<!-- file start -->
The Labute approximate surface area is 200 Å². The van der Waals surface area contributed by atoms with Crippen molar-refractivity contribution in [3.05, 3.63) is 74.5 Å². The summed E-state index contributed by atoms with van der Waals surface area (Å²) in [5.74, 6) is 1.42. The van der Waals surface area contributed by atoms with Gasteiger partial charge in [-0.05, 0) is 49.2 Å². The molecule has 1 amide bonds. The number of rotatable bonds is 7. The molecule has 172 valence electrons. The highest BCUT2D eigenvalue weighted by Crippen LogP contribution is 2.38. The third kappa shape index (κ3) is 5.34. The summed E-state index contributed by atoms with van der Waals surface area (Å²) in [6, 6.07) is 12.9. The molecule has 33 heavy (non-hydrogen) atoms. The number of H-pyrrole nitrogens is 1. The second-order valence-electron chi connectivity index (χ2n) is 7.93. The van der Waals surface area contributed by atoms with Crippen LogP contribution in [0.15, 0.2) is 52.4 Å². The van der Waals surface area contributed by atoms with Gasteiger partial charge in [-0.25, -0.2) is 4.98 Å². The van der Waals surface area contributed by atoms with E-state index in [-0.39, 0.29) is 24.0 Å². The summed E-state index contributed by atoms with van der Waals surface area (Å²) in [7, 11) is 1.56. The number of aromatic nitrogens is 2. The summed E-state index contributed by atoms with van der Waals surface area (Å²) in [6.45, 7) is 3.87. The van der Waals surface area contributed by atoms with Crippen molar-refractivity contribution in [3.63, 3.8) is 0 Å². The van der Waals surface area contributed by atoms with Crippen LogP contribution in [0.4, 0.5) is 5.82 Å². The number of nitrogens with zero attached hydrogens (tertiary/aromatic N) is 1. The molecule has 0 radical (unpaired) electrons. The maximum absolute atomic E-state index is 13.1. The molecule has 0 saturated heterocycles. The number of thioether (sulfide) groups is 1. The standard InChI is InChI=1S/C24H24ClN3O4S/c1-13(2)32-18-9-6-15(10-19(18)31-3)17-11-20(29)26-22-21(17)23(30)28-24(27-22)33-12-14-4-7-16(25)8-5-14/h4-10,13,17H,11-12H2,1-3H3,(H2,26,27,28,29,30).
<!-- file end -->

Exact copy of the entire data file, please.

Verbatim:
The Labute approximate surface area is 200 Å². The van der Waals surface area contributed by atoms with Crippen molar-refractivity contribution in [3.05, 3.63) is 74.5 Å². The summed E-state index contributed by atoms with van der Waals surface area (Å²) in [5.74, 6) is 1.42. The van der Waals surface area contributed by atoms with Gasteiger partial charge in [-0.05, 0) is 49.2 Å². The molecule has 1 amide bonds. The number of rotatable bonds is 7. The molecule has 172 valence electrons. The highest BCUT2D eigenvalue weighted by Crippen LogP contribution is 2.38. The third kappa shape index (κ3) is 5.34. The summed E-state index contributed by atoms with van der Waals surface area (Å²) in [6, 6.07) is 12.9. The molecule has 33 heavy (non-hydrogen) atoms. The number of H-pyrrole nitrogens is 1. The second-order valence-electron chi connectivity index (χ2n) is 7.93. The van der Waals surface area contributed by atoms with Crippen LogP contribution in [0.15, 0.2) is 52.4 Å². The van der Waals surface area contributed by atoms with Gasteiger partial charge in [-0.25, -0.2) is 4.98 Å². The van der Waals surface area contributed by atoms with E-state index in [-0.39, 0.29) is 24.0 Å². The summed E-state index contributed by atoms with van der Waals surface area (Å²) in [7, 11) is 1.56. The number of aromatic nitrogens is 2. The summed E-state index contributed by atoms with van der Waals surface area (Å²) in [6.45, 7) is 3.87. The van der Waals surface area contributed by atoms with Crippen molar-refractivity contribution in [3.63, 3.8) is 0 Å². The van der Waals surface area contributed by atoms with Crippen LogP contribution in [0.4, 0.5) is 5.82 Å². The number of nitrogens with zero attached hydrogens (tertiary/aromatic N) is 1. The molecule has 0 radical (unpaired) electrons. The maximum absolute atomic E-state index is 13.1. The molecule has 0 saturated heterocycles. The number of thioether (sulfide) groups is 1. The standard InChI is InChI=1S/C24H24ClN3O4S/c1-13(2)32-18-9-6-15(10-19(18)31-3)17-11-20(29)26-22-21(17)23(30)28-24(27-22)33-12-14-4-7-16(25)8-5-14/h4-10,13,17H,11-12H2,1-3H3,(H2,26,27,28,29,30).